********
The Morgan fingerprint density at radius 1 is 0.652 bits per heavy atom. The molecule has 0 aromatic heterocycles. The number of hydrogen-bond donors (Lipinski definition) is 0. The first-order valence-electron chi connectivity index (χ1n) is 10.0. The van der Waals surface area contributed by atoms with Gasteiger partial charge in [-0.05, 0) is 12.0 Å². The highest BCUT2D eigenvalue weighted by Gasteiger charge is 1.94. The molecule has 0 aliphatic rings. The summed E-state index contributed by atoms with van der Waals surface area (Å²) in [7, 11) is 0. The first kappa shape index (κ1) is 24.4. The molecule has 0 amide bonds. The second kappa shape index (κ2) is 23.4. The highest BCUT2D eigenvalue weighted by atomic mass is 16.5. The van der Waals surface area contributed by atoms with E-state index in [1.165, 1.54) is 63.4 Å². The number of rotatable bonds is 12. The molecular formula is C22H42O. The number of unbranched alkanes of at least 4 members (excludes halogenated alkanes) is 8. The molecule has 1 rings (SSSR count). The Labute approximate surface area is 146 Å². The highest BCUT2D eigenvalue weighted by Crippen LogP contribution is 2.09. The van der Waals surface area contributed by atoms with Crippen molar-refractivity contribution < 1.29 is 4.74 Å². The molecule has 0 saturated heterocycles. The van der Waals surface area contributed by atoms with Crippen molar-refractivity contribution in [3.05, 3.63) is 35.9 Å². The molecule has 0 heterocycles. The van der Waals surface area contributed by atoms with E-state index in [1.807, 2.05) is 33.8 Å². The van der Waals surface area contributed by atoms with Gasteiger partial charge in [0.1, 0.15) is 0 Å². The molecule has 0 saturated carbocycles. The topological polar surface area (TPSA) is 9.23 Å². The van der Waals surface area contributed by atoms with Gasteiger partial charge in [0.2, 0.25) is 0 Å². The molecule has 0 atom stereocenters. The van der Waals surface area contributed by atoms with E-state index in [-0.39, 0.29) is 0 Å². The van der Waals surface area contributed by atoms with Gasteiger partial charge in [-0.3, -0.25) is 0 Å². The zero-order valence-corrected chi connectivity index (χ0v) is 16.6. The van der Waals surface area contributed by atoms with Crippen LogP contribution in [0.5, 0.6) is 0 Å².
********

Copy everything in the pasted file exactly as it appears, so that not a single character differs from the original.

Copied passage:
The Morgan fingerprint density at radius 1 is 0.652 bits per heavy atom. The molecule has 0 aromatic heterocycles. The number of hydrogen-bond donors (Lipinski definition) is 0. The first-order valence-electron chi connectivity index (χ1n) is 10.0. The van der Waals surface area contributed by atoms with Gasteiger partial charge in [-0.05, 0) is 12.0 Å². The highest BCUT2D eigenvalue weighted by Gasteiger charge is 1.94. The molecule has 0 aliphatic rings. The summed E-state index contributed by atoms with van der Waals surface area (Å²) in [7, 11) is 0. The first kappa shape index (κ1) is 24.4. The molecule has 0 amide bonds. The second kappa shape index (κ2) is 23.4. The highest BCUT2D eigenvalue weighted by atomic mass is 16.5. The van der Waals surface area contributed by atoms with E-state index in [1.165, 1.54) is 63.4 Å². The number of rotatable bonds is 12. The molecular formula is C22H42O. The number of unbranched alkanes of at least 4 members (excludes halogenated alkanes) is 8. The molecule has 1 rings (SSSR count). The Labute approximate surface area is 146 Å². The highest BCUT2D eigenvalue weighted by Crippen LogP contribution is 2.09. The van der Waals surface area contributed by atoms with Crippen molar-refractivity contribution < 1.29 is 4.74 Å². The molecule has 0 saturated heterocycles. The van der Waals surface area contributed by atoms with Crippen molar-refractivity contribution in [3.05, 3.63) is 35.9 Å². The molecule has 0 heterocycles. The van der Waals surface area contributed by atoms with E-state index in [1.807, 2.05) is 33.8 Å². The van der Waals surface area contributed by atoms with Gasteiger partial charge in [0.1, 0.15) is 0 Å². The molecule has 0 saturated carbocycles. The topological polar surface area (TPSA) is 9.23 Å². The van der Waals surface area contributed by atoms with Gasteiger partial charge in [0.2, 0.25) is 0 Å². The molecule has 0 atom stereocenters. The van der Waals surface area contributed by atoms with E-state index in [-0.39, 0.29) is 0 Å². The van der Waals surface area contributed by atoms with Gasteiger partial charge in [-0.3, -0.25) is 0 Å². The zero-order valence-corrected chi connectivity index (χ0v) is 16.6. The van der Waals surface area contributed by atoms with Crippen LogP contribution in [0.5, 0.6) is 0 Å².